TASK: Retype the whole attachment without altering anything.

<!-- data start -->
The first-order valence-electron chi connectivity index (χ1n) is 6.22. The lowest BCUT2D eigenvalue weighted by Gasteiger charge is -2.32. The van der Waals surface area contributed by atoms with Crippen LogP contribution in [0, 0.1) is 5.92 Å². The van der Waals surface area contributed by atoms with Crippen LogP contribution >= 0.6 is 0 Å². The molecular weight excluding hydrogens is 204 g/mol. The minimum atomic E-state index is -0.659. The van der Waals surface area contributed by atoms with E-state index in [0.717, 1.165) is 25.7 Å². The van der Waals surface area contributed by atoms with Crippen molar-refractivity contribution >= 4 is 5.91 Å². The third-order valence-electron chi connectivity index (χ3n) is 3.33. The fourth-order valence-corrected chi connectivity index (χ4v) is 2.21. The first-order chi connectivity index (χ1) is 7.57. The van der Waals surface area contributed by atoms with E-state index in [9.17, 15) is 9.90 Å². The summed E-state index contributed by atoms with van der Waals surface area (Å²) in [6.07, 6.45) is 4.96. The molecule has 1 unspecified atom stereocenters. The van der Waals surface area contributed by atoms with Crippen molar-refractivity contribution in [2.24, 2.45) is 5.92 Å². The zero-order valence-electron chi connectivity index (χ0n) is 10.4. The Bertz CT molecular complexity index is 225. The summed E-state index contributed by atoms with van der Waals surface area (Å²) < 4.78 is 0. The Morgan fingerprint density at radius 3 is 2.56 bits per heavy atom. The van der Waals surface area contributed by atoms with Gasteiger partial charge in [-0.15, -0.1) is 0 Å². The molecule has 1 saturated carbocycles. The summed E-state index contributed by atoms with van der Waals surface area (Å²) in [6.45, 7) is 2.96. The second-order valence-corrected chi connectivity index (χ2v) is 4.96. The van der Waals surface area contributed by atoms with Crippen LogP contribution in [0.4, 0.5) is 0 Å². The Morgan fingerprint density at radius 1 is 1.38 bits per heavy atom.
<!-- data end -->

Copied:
The first-order valence-electron chi connectivity index (χ1n) is 6.22. The lowest BCUT2D eigenvalue weighted by Gasteiger charge is -2.32. The van der Waals surface area contributed by atoms with Crippen LogP contribution in [0, 0.1) is 5.92 Å². The van der Waals surface area contributed by atoms with Crippen LogP contribution >= 0.6 is 0 Å². The molecular weight excluding hydrogens is 204 g/mol. The minimum atomic E-state index is -0.659. The van der Waals surface area contributed by atoms with E-state index in [0.717, 1.165) is 25.7 Å². The van der Waals surface area contributed by atoms with Crippen molar-refractivity contribution >= 4 is 5.91 Å². The third-order valence-electron chi connectivity index (χ3n) is 3.33. The fourth-order valence-corrected chi connectivity index (χ4v) is 2.21. The first-order chi connectivity index (χ1) is 7.57. The van der Waals surface area contributed by atoms with E-state index in [9.17, 15) is 9.90 Å². The summed E-state index contributed by atoms with van der Waals surface area (Å²) in [6.07, 6.45) is 4.96. The molecule has 1 unspecified atom stereocenters. The van der Waals surface area contributed by atoms with Crippen molar-refractivity contribution in [2.24, 2.45) is 5.92 Å². The zero-order valence-electron chi connectivity index (χ0n) is 10.4. The Bertz CT molecular complexity index is 225. The summed E-state index contributed by atoms with van der Waals surface area (Å²) < 4.78 is 0. The Morgan fingerprint density at radius 3 is 2.56 bits per heavy atom. The van der Waals surface area contributed by atoms with Gasteiger partial charge in [-0.15, -0.1) is 0 Å². The molecule has 1 saturated carbocycles. The summed E-state index contributed by atoms with van der Waals surface area (Å²) in [6.45, 7) is 2.96. The second-order valence-corrected chi connectivity index (χ2v) is 4.96. The van der Waals surface area contributed by atoms with Crippen LogP contribution in [0.4, 0.5) is 0 Å². The Morgan fingerprint density at radius 1 is 1.38 bits per heavy atom.